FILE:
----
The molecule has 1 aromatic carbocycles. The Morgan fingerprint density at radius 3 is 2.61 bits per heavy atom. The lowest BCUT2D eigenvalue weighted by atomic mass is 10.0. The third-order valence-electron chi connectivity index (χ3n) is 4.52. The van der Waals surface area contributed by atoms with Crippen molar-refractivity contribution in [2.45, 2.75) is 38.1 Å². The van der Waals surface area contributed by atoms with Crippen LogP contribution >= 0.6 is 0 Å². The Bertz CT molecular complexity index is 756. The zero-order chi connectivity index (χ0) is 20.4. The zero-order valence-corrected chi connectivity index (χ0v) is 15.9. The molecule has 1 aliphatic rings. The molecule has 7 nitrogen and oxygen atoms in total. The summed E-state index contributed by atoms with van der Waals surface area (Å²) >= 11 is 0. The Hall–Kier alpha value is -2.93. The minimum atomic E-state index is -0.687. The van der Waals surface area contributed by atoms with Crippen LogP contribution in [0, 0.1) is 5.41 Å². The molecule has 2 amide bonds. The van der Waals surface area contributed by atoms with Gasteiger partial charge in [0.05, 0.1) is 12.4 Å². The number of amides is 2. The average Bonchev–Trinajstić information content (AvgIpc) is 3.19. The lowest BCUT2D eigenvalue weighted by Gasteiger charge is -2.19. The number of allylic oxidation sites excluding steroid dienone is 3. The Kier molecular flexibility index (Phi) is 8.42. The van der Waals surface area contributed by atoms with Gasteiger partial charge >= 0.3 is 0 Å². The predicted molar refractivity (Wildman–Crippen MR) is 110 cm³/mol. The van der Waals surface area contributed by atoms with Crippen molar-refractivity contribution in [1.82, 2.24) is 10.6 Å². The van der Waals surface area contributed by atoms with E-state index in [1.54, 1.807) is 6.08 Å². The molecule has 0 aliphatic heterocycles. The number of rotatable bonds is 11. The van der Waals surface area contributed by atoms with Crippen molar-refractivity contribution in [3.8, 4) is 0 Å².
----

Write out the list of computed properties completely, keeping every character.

The molecule has 1 aromatic carbocycles. The Morgan fingerprint density at radius 3 is 2.61 bits per heavy atom. The lowest BCUT2D eigenvalue weighted by atomic mass is 10.0. The third-order valence-electron chi connectivity index (χ3n) is 4.52. The van der Waals surface area contributed by atoms with Crippen molar-refractivity contribution in [2.45, 2.75) is 38.1 Å². The van der Waals surface area contributed by atoms with Crippen LogP contribution >= 0.6 is 0 Å². The Bertz CT molecular complexity index is 756. The zero-order chi connectivity index (χ0) is 20.4. The zero-order valence-corrected chi connectivity index (χ0v) is 15.9. The molecule has 1 aliphatic rings. The molecule has 7 nitrogen and oxygen atoms in total. The summed E-state index contributed by atoms with van der Waals surface area (Å²) >= 11 is 0. The Hall–Kier alpha value is -2.93. The minimum atomic E-state index is -0.687. The van der Waals surface area contributed by atoms with Crippen LogP contribution in [0, 0.1) is 5.41 Å². The molecule has 2 amide bonds. The van der Waals surface area contributed by atoms with Gasteiger partial charge in [0.05, 0.1) is 12.4 Å². The number of amides is 2. The average Bonchev–Trinajstić information content (AvgIpc) is 3.19. The lowest BCUT2D eigenvalue weighted by Gasteiger charge is -2.19. The number of allylic oxidation sites excluding steroid dienone is 3. The Kier molecular flexibility index (Phi) is 8.42. The van der Waals surface area contributed by atoms with Gasteiger partial charge >= 0.3 is 0 Å². The predicted molar refractivity (Wildman–Crippen MR) is 110 cm³/mol. The van der Waals surface area contributed by atoms with Crippen molar-refractivity contribution in [1.82, 2.24) is 10.6 Å². The van der Waals surface area contributed by atoms with E-state index in [1.54, 1.807) is 6.08 Å². The molecule has 0 aliphatic heterocycles. The number of rotatable bonds is 11. The van der Waals surface area contributed by atoms with Crippen molar-refractivity contribution in [3.8, 4) is 0 Å².